Lady Tiverton, before she married the late Lord Tiverton, was an actress named Margery Vane. As a young girl of 18, she bewitched the famous ageing actor Adam Cayley, who created a theatre company and determined to perform Romeo and Juliet, with him and his beloved in the main parts, despite his being over 60. He dismissed the doctors’ warnings about his weak heart and subsequently died onstage. The company subsequently failed and eventually disbanded. Margery Vane went on to have a rather successful career before retiring.
Now, years later, she returns to the old town with the theatre where Adam Cayley died. The theatre has been newly restored, and under the direction of the brilliant Irish actor Barry Plunkett, a new generation of actors plans to succeed where Adam Cayley failed, putting on a new production of Romeo and Juliet, with Margery Vane sponsoring the show. And it is during a dress rehearsal of Romeo and Juliet that Vane is discovered in her private box, with the door bolted behind her… murdered with a crossbow bolt. And if that wasn’t enough, the killer could not possibly have fired it and have the bolt go through her back the way it did— yes, my friends, it’s an impossible crime!
And who better to investigate the impossible than that marvellous Chestertonian genius, Dr. Gideon Fell? He is brought in to solve the case alongside his writer friend, Phillip Knox, who is already present, having reunited with his estranged wife, Judy. They separated almost 20 years ago, but never got around to getting a divorce… Dr. Fell is in decent shape here, but his cryptic mutterings are disappointing. I looked forward to seeing how and old-time baseball player’s name was a clue to the impossible murder, but as it turns out, the name was never a clue at all, but Dr. Fell gives a long-winded explanation for why his muttering of the name constitutes fair play. (It leaves a lot to be desired.)
The secret behind the locked-room murder is ingenious. It managed to elude me; I don’t recall Carr using this trick before. Unfortunately, there’s a catch: the murderer relies on a lie told by another suspect, a lie so idiotic and motiveless it not only makes the killer’s identity anticlimactic, but it makes the other suspect look like a moron.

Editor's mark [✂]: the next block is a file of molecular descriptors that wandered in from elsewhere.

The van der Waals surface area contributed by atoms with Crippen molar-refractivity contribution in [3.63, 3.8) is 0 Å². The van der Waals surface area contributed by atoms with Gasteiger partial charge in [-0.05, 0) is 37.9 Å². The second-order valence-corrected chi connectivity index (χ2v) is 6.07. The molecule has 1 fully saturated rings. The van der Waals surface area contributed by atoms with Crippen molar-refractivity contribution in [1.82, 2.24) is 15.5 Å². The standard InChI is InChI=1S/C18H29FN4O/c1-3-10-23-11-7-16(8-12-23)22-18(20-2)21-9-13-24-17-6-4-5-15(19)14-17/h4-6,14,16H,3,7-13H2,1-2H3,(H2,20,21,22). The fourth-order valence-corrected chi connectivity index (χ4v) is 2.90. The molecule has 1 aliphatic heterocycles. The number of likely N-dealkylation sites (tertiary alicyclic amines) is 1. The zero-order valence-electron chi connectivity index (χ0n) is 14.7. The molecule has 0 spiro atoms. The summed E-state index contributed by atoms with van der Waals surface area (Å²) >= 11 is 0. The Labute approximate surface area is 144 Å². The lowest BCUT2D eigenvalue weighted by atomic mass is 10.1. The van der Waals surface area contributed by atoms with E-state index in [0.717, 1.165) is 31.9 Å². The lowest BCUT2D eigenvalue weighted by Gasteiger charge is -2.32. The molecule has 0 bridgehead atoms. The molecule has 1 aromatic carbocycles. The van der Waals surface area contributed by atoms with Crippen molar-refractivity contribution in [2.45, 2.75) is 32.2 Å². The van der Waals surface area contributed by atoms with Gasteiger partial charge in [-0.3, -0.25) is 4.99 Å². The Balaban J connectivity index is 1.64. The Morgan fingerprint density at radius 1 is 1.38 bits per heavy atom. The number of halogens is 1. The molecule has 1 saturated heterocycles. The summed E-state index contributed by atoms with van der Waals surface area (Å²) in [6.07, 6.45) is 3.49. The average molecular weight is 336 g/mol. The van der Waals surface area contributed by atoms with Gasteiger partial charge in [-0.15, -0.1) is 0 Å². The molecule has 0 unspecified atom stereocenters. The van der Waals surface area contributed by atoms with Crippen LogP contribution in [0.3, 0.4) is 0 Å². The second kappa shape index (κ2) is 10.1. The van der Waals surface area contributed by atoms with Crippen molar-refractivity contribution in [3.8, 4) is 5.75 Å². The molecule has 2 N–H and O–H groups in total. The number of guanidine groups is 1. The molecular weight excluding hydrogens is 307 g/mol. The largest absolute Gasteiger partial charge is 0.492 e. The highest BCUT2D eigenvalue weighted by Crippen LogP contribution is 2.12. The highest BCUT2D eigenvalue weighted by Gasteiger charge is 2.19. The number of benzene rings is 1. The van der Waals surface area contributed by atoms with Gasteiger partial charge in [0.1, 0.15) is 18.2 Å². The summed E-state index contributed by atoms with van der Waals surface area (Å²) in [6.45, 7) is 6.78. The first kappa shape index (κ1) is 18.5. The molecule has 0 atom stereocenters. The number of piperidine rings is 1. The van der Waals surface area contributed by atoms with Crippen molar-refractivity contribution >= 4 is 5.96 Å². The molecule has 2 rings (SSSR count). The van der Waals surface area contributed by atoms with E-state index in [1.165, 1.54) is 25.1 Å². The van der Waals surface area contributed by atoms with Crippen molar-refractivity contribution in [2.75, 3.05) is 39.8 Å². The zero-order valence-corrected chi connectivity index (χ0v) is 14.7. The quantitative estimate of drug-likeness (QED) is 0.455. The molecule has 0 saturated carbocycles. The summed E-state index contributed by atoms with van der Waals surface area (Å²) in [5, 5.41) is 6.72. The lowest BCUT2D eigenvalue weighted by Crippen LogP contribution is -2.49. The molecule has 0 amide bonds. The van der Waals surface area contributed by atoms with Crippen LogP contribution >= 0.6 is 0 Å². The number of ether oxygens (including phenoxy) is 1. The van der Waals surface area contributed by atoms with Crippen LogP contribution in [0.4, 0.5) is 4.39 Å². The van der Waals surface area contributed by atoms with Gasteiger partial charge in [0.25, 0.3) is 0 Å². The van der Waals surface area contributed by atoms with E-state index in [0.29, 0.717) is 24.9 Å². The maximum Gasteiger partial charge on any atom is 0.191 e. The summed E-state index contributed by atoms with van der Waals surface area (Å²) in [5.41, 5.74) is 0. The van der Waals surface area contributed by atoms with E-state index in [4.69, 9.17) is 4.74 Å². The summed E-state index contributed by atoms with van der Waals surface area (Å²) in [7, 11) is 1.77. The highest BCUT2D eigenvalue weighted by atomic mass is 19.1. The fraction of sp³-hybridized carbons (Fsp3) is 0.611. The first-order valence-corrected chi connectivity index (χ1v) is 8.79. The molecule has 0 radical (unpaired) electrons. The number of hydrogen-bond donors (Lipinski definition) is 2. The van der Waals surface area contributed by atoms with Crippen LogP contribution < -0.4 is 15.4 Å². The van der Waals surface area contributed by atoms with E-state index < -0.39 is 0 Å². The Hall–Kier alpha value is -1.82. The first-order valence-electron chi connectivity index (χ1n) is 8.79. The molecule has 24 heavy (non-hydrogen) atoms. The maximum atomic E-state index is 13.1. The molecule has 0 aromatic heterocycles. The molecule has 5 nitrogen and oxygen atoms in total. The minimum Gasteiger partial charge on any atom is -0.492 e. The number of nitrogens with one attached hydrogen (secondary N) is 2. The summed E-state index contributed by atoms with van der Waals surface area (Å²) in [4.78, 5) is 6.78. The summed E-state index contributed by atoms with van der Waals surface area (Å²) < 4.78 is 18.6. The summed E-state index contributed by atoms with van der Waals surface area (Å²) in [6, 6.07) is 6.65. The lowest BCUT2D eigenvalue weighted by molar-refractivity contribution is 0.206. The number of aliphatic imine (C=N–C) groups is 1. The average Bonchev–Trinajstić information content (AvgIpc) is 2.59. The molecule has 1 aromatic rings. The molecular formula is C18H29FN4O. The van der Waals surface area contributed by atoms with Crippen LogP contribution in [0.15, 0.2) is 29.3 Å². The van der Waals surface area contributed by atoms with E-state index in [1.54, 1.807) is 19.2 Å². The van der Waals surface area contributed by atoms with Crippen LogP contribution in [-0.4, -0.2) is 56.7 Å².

I usually enjoy Carr’s humour, but it is confoundedly weak in Panic in Box C. There’s a sequence in a bar, which involves several people singing college songs, including the mayor (a Harvard man). You can tell Carr is trying to be funny, especially when a miniature riot breaks out, but it just doesn’t work at all. It aims to send the ball flying out of the park, but ends as a rather embarrassing strike.
Historically, Carr’s great weakness was characters, and the ones in Panic in Box C aren’t an exception. They’re an uncommonly dull lot, even for Carr, and the romance between Phillip Knox and Judy is ridiculous from start to finish. They bicker over silly trifles and it’s obvious that they will end up together. And there are some odd things about this book. Some people might be alarmed at the jokes some guys exchange about hitting one’s woman to “keep her in line” and when Barry Plunkett refers to his lady-friend as “my dear fornicator”. However, Carr was against violence towards women. In his work, when someone hits a woman, he is almost always portrayed as a thoroughly despicable villain.
In conclusion, Panic in Box C is really mediocre stuff for Carr. The solution for the locked room shows only some of his cleverness, while his weakness in character is more apparent than usual. It’s readable, but far from Carr’s best.
Still, when you stage Romeo and Juliet using authentic swords, daggers, and crossbows, you’re just begging murder to come in and stop the show.